The Buckley School's founder believed that all public speakers should hone their presentation skills by reading poetry out loud. We keep that worthwhile practice alive by including a poem in our magazine each month for you to read aloud. Above, passport photo showing D.H. Lawrence in 1929, the year before his death.
"Why the groove? Why the lovely, bivalve roundnesses? Why the ripple down the sphere?"– From "Peach" by D.H. Lawrence
British novelist and poet David Herbert Lawrence wrote nearly 800 poems, in addition to become the (in)famous novelist who gave us Lady Chatterly’s Lover.
Born in 1885, D.H Lawrence grew up in rural England, the son of a miner and a teacher. He witnessed industrialization and World War I, and often wrote about the dehumanizing aspects of the early 20th century.
Lawrence married Frieda Weekley, his former professor at University College, Nottingham. The couple traveled extensively, making homes in Taos, New Mexico, and Florence, Italy. Lawrence’s travel writing, along with his poems and novels, have earned long-standing admiration.
Lawrence contracted malaria on a trip to Mexico and nearly died from the disease. His health was always precarious afterwards, though he kept producing new work. Lawrence died in 1930, just 44 years old. His friend, the Scottish author Catherine Carswell, wrote after his death:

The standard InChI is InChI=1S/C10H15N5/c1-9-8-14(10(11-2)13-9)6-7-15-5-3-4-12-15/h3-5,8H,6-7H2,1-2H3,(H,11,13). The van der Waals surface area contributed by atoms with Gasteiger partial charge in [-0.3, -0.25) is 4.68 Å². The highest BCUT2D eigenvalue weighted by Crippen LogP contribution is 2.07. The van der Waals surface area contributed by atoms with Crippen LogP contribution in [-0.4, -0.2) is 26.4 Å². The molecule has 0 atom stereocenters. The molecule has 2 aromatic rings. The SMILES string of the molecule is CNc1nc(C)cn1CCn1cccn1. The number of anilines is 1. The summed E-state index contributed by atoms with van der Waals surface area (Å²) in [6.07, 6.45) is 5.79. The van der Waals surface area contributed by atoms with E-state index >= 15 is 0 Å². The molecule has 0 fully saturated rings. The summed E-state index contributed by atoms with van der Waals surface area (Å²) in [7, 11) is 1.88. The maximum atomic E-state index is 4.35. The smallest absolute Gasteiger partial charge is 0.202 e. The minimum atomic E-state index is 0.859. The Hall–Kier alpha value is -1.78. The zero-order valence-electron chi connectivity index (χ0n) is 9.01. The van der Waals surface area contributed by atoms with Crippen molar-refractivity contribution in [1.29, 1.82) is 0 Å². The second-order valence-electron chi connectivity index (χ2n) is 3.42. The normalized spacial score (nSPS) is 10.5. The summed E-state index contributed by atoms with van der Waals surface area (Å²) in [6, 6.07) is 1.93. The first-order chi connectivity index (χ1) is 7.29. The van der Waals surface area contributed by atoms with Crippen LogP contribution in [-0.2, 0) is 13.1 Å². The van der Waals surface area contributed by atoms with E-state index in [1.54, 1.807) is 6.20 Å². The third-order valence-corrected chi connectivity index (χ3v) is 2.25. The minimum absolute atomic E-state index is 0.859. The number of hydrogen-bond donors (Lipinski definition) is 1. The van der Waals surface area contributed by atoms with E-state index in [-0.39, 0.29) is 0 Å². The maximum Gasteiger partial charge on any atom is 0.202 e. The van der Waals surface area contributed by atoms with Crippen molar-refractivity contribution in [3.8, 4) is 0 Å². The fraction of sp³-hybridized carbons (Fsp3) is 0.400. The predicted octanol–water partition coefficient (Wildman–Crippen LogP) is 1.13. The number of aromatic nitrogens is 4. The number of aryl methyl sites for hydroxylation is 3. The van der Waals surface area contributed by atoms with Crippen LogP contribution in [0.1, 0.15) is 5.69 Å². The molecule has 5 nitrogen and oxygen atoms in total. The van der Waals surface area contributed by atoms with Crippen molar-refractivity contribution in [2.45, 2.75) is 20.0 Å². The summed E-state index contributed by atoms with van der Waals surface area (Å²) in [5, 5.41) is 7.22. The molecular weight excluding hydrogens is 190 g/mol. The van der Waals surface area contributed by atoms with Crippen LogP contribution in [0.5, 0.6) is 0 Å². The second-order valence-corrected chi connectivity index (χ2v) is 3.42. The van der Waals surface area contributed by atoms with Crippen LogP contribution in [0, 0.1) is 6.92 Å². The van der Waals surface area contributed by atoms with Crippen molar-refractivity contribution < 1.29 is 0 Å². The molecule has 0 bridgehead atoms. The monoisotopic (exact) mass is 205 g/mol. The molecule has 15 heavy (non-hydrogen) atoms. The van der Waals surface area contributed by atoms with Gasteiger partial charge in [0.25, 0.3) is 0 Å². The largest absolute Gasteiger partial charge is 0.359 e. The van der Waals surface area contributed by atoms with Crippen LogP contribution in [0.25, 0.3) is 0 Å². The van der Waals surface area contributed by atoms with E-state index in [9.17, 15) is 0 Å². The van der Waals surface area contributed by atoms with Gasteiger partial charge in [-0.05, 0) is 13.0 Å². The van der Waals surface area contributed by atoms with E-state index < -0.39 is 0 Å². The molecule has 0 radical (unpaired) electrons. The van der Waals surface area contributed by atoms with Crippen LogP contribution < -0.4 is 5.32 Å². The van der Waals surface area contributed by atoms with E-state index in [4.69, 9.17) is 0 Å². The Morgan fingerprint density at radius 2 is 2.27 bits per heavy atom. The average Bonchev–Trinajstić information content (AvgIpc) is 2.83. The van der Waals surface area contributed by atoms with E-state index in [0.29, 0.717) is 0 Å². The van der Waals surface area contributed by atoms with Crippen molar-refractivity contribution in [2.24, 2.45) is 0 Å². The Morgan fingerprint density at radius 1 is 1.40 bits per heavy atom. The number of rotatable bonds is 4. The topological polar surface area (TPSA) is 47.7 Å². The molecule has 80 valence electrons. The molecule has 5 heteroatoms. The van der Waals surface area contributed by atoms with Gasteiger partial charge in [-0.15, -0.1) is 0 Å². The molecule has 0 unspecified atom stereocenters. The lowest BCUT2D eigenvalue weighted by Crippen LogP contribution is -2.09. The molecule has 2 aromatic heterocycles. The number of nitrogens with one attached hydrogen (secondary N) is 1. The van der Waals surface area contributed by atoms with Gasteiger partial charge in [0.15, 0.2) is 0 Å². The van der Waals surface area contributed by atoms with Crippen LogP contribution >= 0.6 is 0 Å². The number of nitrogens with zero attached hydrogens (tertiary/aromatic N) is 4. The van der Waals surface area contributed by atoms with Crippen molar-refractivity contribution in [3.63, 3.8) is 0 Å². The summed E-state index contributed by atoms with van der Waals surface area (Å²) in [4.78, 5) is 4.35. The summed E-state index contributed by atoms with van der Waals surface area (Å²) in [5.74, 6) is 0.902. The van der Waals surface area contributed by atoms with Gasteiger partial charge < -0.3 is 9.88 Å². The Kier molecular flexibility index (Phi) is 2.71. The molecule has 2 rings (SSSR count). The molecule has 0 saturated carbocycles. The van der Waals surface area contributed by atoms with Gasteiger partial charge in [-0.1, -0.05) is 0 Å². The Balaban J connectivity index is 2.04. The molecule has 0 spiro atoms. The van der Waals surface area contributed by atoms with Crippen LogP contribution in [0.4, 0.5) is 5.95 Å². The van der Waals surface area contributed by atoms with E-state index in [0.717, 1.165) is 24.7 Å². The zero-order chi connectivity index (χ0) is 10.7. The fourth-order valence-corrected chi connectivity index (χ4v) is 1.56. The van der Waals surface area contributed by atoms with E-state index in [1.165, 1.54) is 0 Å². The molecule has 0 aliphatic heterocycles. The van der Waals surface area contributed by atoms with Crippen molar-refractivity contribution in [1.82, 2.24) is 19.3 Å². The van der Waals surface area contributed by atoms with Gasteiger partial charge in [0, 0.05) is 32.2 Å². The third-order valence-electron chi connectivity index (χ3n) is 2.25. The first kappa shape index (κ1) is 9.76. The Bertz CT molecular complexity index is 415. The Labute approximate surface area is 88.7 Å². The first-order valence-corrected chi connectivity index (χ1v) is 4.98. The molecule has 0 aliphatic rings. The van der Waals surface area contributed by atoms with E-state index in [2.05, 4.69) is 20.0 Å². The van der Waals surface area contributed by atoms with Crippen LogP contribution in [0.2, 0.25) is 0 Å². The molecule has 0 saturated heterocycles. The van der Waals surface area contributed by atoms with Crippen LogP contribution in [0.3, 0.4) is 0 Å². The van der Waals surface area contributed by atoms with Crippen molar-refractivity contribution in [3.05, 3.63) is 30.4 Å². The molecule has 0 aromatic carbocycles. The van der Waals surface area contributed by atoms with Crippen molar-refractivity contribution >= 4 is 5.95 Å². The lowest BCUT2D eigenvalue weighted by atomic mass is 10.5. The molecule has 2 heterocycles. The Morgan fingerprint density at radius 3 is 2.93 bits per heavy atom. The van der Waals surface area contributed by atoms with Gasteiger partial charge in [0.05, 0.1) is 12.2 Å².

"In the face of formidable initial disadvantages and lifelong delicacy, poverty that lasted for three quarters of his life and hostility that survives his death, he did nothing that he did not really want to do, and all that he most wanted to do he did."
As residents of a peach-growing state that's also home to the famous Peachoid, we found we could not resist offering this Lawrence poem for your read-aloud enjoyment.
Would you like to throw a stone at me?
Here, take all that’s left of my peach.
Heaven knows how it came to pass.
Somebody's pound of flesh rendered up.
Wrinkled with secrets
And hard with the intention to keep them.
Why, from silvery peach-bloom,
From that shallow-silvery wine-glass on a short stem
This rolling, dropping, heavy globule?
I am thinking, of course, of the peach before I ate it.
Why so velvety, why so voluptuous heavy?
Why hanging with such inordinate weight?
Why so indented?
Why the groove?
Why the lovely, bivalve roundnesses?
Why the ripple down the sphere?
Why the suggestion of incision?
Why was not my peach round and finished like a billiard ball?
It would have been if man had made it.
Though I've eaten it now.
But it wasn't round and finished like a billiard ball;
And because I say so, you would like to throw something at me.
Here, you can have my peach stone.
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